"One possible mechanism for this would be that these vaccines instill cross-reactive immunity i.e., that they ready the immune response for a SARS-CoV-2 infection, perhaps through protein sequence similarities between the pathogens," the researchers explained in the paper.
The researchers, however, warn that further investigations of this research are necessary because of the correlational nature of these results.
In this context, they also pointed out, "The potential protective effects were most evident in the analyses of COVID-19 severity, yet they may also explain more subtle differences in testing and test outcomes between those with and without these vaccinations by suppressing mild symptoms, thereby influencing who shows up for testing" – suggesting an uninvestigated third factor.
The researchers undertook this study based on the hypothesis that previous vaccinations for other pathogens, in particular tetanus, may protect against severe COVID-19. For example, it is known that the tuberculosis vaccine Bacillus Calmette-Guérin (BCG) boosts the innate immune system and reduces respiratory tract infections. Some studies have found a relation between BCG national vaccination programs and COVID-19 mortality rates.
Further, several studies (in silico as well as human case studies) strengthened the hypothesis linking the DTP vaccines and the COVID-19 severity.
Additionally, the researchers noted, "Indeed, there appear to be protein sequence similarities of proteins in pathogens targeted by common vaccines and SARS-CoV-2, with combination vaccines for the infectious diseases diphtheria, tetanus, and pertussis (DTP vaccine) containing cross-reactive epitopes with SARS-CoV-2."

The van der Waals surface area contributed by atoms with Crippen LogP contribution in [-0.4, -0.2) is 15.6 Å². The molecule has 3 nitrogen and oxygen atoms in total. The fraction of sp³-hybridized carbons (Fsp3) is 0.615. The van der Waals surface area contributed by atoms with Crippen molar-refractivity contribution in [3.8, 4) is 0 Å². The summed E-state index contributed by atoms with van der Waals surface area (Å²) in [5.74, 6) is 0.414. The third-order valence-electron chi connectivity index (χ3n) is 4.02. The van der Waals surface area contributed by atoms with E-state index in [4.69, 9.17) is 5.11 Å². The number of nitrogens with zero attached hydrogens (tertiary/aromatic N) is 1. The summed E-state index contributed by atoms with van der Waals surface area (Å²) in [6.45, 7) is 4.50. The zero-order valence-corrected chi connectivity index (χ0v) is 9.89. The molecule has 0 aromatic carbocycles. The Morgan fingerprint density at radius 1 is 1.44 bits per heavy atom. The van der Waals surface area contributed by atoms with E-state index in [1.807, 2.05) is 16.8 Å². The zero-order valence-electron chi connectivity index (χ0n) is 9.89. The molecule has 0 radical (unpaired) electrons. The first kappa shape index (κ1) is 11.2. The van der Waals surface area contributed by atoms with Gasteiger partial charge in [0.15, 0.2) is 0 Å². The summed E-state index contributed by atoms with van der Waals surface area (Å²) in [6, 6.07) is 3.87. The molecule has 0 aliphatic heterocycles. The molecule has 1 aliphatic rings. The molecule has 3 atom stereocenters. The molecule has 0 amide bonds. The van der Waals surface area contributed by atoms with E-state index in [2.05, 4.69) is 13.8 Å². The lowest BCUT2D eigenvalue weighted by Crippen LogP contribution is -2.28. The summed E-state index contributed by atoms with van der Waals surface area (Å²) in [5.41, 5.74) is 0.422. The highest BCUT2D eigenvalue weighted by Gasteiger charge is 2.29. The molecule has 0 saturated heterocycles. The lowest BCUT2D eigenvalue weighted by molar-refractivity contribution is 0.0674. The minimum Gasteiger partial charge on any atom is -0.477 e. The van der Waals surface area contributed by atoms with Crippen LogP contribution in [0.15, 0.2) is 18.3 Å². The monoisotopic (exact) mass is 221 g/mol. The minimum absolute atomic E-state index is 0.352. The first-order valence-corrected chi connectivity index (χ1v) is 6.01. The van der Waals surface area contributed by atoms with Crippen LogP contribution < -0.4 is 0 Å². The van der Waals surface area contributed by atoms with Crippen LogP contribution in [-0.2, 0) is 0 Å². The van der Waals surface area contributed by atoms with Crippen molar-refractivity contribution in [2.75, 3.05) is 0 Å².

A significant inference from this study is suggestive that particularly diphtheria and/or tetanus vaccinations may protect against the development of severe COVID-19 symptoms. The researchers were unable to determine whether diphtheria or tetanus vaccination contributed to the results because too few individuals received only one vaccine.
Highlighting the limitations, calling for further research, and warning to draw careful inferences from this study, the researchers conclude, "…our findings may still have significant practical implications, by indicating that DTP vaccinations could explain some of the interindividual variations in the response to COVID-19."
medRxiv publishes preliminary scientific reports that are not peer-reviewed and, therefore, should not be regarded as conclusive, guide clinical practice/health-related behavior, or treated as established information.
- Vaccination history for diphtheria and tetanus is associated with less severe COVID-19, Jennifer Monereo-Sánchez, Jurjen J. Luykx, Justo Pinzón-Espinosa, Geneviève Richard, Ehsan Motazedi, Lars T. Westlye, Ole A. Andreassen, Dennis van der Meer, medRxiv 2021.06.09.21257809; doi: https://doi.org/10.1101/2021.06.09.21257809, https://www.medrxiv.org/content/10.1101/2021.06.09.21257809v1
Posted in: Men's Health News | Medical Research News | Women's Health News | Disease/Infection News
Tags: Antibodies, Coronavirus, Coronavirus Disease COVID-19, Diphtheria, Immune Response, Immune System, Infectious Diseases, Influenza, Measles, Mortality, Pandemic, Pertussis, Protein, Research, Respiratory, Respiratory Tract Infections, SARS, SARS-CoV-2, Severe Acute Respiratory, Severe Acute Respiratory Syndrome, Syndrome, Tetanus, Tuberculosis, UK Biobank, Vaccine, Virus
Dr. Ramya Dwivedi
Ramya has a Ph.D. in Biotechnology from the National Chemical Laboratories (CSIR-NCL), in Pune. Her work consisted of functionalizing nanoparticles with different molecules of biological interest, studying the reaction system and establishing useful applications.
Source: Read Full Article